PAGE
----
Developing C-41 At Home, part 2

As mentioned earlier, I didn’t have quite enough chemicals in the tank to cover the top-most roll. Thankfully, there was plenty to develop the bottom roll, so I didn’t make much in the way of developing errors.

The big problem I had with this one (and this is an ongoing problem): Hard Water.

 

After this incident and some research, I ordered up a bottle of Kodak Photo-Flo. It remains to be seen whether or not it will help, as I haven’t been able to leave negatives alone during the drying phase. I’ll go into this a bit more in future posts, but I’ve tried the finger-squeegee method, a film squeegee, and wiping with lint-free (and lint-covered) cloths, as well as the Photo-Flo and some drops of dishwashing liquid in the Stabilizer bath. The results of all have been less than spectacular.

Some hard water, little specks of it, anyway, are easy to remove with the automatic cloning tools in Lightroom. Big splotches like this, though, are more or less impossible, especially when they occur on areas of widely varied contrast, color, and texture.

Maybe you saw the splotch in the picture above. If not, here it is again:

 

Espio 35-70_Lomo Color 100|3|©JamesECockroft-20141221

I tried and tried to get that out in Lightroom: no joy.

Thankfully, I’m pretty sure the spots are (mostly, anyway) on the base side, and so I can fairly easily clean them off. And I should pull that one out and clean it thoroughly: I really like that picture.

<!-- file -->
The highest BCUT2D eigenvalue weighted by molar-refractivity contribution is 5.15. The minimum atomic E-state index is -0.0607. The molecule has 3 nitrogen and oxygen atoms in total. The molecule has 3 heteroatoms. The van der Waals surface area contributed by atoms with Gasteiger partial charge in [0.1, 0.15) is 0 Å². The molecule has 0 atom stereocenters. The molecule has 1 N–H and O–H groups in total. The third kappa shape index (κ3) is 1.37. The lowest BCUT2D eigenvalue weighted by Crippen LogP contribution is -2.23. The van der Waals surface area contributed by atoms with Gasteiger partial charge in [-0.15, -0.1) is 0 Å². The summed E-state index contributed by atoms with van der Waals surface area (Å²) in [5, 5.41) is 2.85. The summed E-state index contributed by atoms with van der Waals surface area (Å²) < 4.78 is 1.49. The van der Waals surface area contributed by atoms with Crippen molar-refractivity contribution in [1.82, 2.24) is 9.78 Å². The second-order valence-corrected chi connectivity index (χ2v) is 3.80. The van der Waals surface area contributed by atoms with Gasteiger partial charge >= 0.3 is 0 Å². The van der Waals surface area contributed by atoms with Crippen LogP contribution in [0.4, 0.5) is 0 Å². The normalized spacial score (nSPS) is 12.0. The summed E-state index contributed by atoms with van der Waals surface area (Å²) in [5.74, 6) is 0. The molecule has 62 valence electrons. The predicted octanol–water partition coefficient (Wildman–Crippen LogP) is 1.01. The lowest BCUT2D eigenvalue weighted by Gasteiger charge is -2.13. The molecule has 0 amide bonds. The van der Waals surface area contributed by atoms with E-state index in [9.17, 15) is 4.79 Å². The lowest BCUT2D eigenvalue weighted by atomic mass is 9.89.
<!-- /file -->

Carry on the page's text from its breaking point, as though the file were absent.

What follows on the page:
I wonder what a whole-house water filtration system costs to install, operate, and maintain? It might be worth it, whatever it is, and not just for this: Hana and I are both losing a bit more hair than we’re accustomed to, and we think it’s due to the water we shower with…

About the negative scanning and processing: I’m not too sure about the color… these look fairly blue to me. It was cloudy, though, so maybe it’s just me. Or maybe it’s down to the haphazardly-stored Lomo film. And maybe it’s my processing technique (or lack thereof) and/or lack of a proper film scanner.

Time will tell.


The majority of this roll was shot during a walk Hana and I took, past the library, through the new subdivision across the street and the abandoned subdivision behind it.

I’m not sure what kind of birds are living in that nest on the telephone pole: they’re big and look a bit like Parakeets… a quick google reveals both Monk and Quaker Parakeets in this part of Texas… I’m quite frankly shocked, and I’ll make a point to take the longest lens I have and try to get a closer shot.

In the coming days/weeks/months (I’m not sure of my 2015 posting schedule just yet), I’ll be sharing several rolls of already-developed and ‘scanned’ film. I’ll include some developing notes, if I have any written down (I started keeping notes with the third developing session). This is an incredibly fun project and process: I can’t wait to finish another roll of film or 3 and get back to experimenting with chemicals! Alhamdulillah.

Pentax Espio 35-70 AF-Zoom, Lomography Color 100 film. Processed at home, and ‘scanned’ with the D7000-28/105 Rig (or whatever I decide to call it… more on that later).

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